TABLE 1 – DAILY PRE-ANESTHESIA CHECKLIST

Recommended Essential Steps in a Pre-Anesthesia Checkout Procedure

COMPLETE DAILY AND AFTER A MACHINE IS MOVED OR VAPORIZERS CHANGED

Item Task Responsible Party Completed Y/N
1 Verify Auxiliary Oxygen Cylinder and Manual Ventilation Device (Ambu Bag) are Available & Functioning. Provider and Tech  
2 Verify patient suction is adequate to clear airway Provider and Tech  
3 Turn on anesthesia delivery system and confirm that ac power is available. Provider and Tech  
4 Verify availability of required monitors, including alarms. Provider and Tech  
5 Verify that pressure is adequate on the spare oxygen cylinder mounted on the anesthesia machine. Provider and Tech  
6 Verify that the piped gas pressures are ≥ 50 psig. Provider and Tech  
7 Verify that vaporizers are adequately filled and, if applicable, that the filler ports are tightly closed. Provider and Tech  
8 Verify that there are no leaks in the gas supply lines between the flowmeters and the common gas outlet. Provider and Tech  
9 Test scavenging system function. Provider and Tech  
10 Calibrate, or verify calibration of, the oxygen monitor and check the low oxygen alarm. Provider and Tech  
11 Verify carbon dioxide absorbent is fresh and not exhausted. Provider and Tech  
12 Perform breathing system pressure and leak testing. Provider and Tech  
13 Verify that gas flows properly through the breathing circuit during both inspiration and exhalation. Provider and Tech  
14 Document completion of checkout procedures. Provider or Tech  

 

TABLE 2 – PRE-ANESTHESIA CHECKLIST FOR EACH PROCEDURE

Recommended Essential Steps in a Pre-Anesthesia Checkout Procedure

TO BE COMPLETED PRIOR TO EACH PROCEDURE

ITEMS IN THE DAILY CHECKLIST TO BE COMPLETED BETWEEN CASES

Item Task Responsible Party Completed Y/N
2 Verify patient suction is adequate to clear the airway. Provider or Tech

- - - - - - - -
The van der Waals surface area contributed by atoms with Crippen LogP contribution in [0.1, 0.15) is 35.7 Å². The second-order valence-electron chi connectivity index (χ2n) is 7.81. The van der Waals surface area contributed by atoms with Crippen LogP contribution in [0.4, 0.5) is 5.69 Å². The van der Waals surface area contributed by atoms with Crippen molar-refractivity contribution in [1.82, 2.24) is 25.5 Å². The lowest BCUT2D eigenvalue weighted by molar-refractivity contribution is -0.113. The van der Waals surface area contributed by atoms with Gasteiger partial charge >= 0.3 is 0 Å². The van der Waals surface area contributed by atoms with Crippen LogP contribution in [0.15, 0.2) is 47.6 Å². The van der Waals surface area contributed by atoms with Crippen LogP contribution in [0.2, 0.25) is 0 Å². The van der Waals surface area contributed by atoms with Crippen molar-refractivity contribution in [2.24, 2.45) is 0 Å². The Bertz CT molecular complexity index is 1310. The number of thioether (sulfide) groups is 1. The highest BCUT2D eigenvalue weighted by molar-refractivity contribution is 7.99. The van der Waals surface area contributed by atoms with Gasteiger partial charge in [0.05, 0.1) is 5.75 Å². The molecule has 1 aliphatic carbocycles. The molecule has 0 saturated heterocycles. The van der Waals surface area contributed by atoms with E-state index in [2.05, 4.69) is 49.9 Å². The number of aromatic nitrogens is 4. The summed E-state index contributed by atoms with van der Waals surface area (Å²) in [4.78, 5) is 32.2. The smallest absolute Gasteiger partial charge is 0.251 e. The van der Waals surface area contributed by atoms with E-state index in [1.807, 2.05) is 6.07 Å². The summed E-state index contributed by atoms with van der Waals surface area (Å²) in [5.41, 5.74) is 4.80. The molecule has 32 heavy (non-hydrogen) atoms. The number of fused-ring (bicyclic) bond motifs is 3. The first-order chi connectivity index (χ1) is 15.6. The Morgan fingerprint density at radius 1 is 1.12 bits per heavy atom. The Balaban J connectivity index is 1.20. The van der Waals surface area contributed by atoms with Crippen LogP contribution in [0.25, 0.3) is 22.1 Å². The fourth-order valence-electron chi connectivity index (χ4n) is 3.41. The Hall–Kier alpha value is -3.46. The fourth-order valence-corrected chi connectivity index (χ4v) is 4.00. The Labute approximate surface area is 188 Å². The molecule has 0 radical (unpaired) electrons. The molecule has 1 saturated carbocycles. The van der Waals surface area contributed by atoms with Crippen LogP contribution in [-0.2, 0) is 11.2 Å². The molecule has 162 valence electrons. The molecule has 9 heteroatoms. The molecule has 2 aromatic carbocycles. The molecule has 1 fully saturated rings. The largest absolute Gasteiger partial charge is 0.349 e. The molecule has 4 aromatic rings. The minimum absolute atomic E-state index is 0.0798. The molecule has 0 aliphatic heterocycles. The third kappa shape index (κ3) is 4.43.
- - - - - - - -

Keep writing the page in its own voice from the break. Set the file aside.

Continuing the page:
4 Verify availability of required monitors, including alarms. Provider or Tech  
7 Verify that vaporizers are adequately filled and if applicable that the filler ports are tightly closed. Provider  
11 Verify carbon dioxide absorbent is not exhausted. Provider or Tech  
12 Breathing system pressure and leak testing. Provider or Tech  
13 Verify that gas flows properly through the breathing circuit during both inspiration and exhalation. Provider or Tech  
14 Document completion of checkout procedures. Provider or Tech  
15 Confirm ventilator settings and evaluate readiness to deliver anesthesia care. (ANESTHESIA TIME OUT) Provider  

 

References:

Patient Injuries from Anesthesia Gas Delivery Equipment: A Closed Claims Update

Sonya P. Mehta, M.D., M.H.S.James B. Eisenkraft, M.D.Karen L. Posner, Ph.D.Karen B. Domino, M.D., M.P.H., Anesthesiology 10 2013, Vol.119, 788-795. doi:https://doi.org/10.1097/ALN.0b013e3182a10b5e

New Guidelines Available for Pre-Anesthesia Checkout, Jeffrey M. Feldman, MD, MSE; Michael A. Olympio, MD; Donald Martin, MD; Adam Striker, MD (Anesthesia Patient Safety Foundation Newsletter, Spring 2008)

OSHA Website: https://www.osha.gov/dts/osta/anestheticgases/index.html#Appendix2

Denise E. Smith RN, MS, CLNC

Author Denise E. Smith RN, MS, CLNC